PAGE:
Your eyes could predict your risk of dementia. New research from America’s Johns Hopkins University suggests that 60-year-olds with retinal damage are more likely to experience memory problems by the time they reach 80. It’s thought that damage to blood vessels in the eyes mirrors damage to those in the brain, leading to cognitive decline.


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Coach, counsellor and writer Keren Smedley has worked for more than 20 years helping people to make positive changes to their lives

He needs to manage his ex in his own way

Q

I’ve been dating a guy for nearly a year. We’re both in our 50s and we both have ex-partners. His ex-wife calls him regularly, and he always talks about what he’s been doing as if he’s single. It’s only her he does this with, and he says she’ll become nasty if she knows he’s with someone else, so it’s best to pretend to her that he’s on his own. This leaves me feeling vulnerable and invisible. Georgia, Cork

A

He’s given you a very clear explanation, but it feels as though you don’t quite believe him and suspect there’s something else going on. He’s clearly happy to talk to her in front of you, so he isn’t trying to pretend he doesn’t have contact with her. I don’t know your circumstances, but I do know that expartners can cause difficulties and I’m sure neither of you wants this. It sounds to me as though he’s trying to do some damage limitation. If he ignored your presence with everyone else, that probably would be an issue, but in this case I’d suggest you let him manage his ex the best way he can.

I can’t rebuild my life as a widow Dear Keren I was widowed a year ago, and I’m really struggling to build a new life. I was married for 26 years. We didn’t have any children, so he was my world and we did everything together. My friends and family have been very supportive, but they’re now all telling me to get out there and meet new people and not spend so much time at home. I find their nagging upsetting, so I’ve stopped seeing them as much. I took a few months of work, but have gone back now. But, by the end of the day, all I want to do is come home and stay in. Nothing outside seems to appeal. Beth, Liverpool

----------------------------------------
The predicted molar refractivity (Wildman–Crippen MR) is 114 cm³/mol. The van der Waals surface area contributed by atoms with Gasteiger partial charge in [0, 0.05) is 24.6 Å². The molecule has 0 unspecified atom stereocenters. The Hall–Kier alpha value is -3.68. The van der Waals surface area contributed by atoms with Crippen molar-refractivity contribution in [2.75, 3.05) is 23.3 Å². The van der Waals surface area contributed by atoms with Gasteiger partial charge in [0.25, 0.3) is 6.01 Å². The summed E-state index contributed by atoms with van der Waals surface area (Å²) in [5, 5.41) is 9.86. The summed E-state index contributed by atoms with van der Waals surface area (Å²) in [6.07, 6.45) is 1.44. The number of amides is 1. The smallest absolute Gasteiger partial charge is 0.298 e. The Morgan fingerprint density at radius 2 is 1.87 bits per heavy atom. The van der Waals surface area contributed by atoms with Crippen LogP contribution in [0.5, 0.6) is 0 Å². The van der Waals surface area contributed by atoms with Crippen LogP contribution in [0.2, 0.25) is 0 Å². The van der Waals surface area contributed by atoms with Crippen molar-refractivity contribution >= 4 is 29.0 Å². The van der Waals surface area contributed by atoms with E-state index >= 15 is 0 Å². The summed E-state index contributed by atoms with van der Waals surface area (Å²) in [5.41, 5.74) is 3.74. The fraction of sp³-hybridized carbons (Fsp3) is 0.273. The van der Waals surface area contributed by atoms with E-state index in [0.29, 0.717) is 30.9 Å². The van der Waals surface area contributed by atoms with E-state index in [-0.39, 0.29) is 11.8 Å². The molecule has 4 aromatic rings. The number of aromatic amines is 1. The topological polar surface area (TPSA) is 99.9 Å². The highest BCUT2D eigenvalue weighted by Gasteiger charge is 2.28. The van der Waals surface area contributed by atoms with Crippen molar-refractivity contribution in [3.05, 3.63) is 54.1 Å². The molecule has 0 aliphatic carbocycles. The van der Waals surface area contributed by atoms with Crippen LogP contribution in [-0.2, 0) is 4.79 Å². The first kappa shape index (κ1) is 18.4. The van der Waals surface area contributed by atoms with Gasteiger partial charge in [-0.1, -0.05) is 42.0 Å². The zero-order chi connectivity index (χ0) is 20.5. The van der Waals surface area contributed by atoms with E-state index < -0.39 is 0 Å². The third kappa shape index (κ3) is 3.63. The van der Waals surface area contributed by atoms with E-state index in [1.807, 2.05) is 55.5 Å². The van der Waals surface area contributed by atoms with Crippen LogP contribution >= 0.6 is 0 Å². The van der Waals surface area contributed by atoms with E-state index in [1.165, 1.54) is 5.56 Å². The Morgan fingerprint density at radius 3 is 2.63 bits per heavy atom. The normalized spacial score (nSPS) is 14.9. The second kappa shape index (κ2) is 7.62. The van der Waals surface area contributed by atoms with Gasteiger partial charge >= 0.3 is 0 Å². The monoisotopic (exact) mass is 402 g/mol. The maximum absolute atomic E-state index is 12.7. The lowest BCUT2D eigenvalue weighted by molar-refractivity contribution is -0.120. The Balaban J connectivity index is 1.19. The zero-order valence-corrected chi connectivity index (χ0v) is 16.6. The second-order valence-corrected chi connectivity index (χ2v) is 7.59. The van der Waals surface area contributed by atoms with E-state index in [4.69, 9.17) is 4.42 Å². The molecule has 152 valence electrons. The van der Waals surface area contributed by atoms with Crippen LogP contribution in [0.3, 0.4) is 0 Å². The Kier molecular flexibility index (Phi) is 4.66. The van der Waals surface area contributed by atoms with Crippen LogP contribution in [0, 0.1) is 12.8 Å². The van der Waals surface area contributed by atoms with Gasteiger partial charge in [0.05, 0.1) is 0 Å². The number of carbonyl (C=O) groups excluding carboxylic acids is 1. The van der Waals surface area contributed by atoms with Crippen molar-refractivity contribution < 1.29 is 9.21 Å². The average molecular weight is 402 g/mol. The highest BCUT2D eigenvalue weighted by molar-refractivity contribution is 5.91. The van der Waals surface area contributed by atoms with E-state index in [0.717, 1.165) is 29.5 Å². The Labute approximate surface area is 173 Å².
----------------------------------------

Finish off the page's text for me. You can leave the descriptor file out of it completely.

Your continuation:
You don’t need to rush to pick up the pieces

You need to talk to your son first

PHOTO (POSED BY MODEL): GETTY

Q

My six-year-old granddaughter had her tonsils out recently. I sent her a gift box with a teddy bear, a puzzle and a book. When I spoke to her on the phone and asked if she liked them, she said she hadn’t got a present from me. I sent it as a tracked item, so I know it arrived. I know my daughter-in-law doesn’t like me much, but I wouldn’t have thought she’d withhold my gifts. Janet, Birmingham

A

I understand that you were upset by this, as it doesn’t seem to be a very kind thing to do. The only way you’ll find out what happened is to talk to your son first and then approach your daughter-in-law. I think it’s best to start very tentatively, as there may be a reason why your gift has been held back – they may want to space out presents to their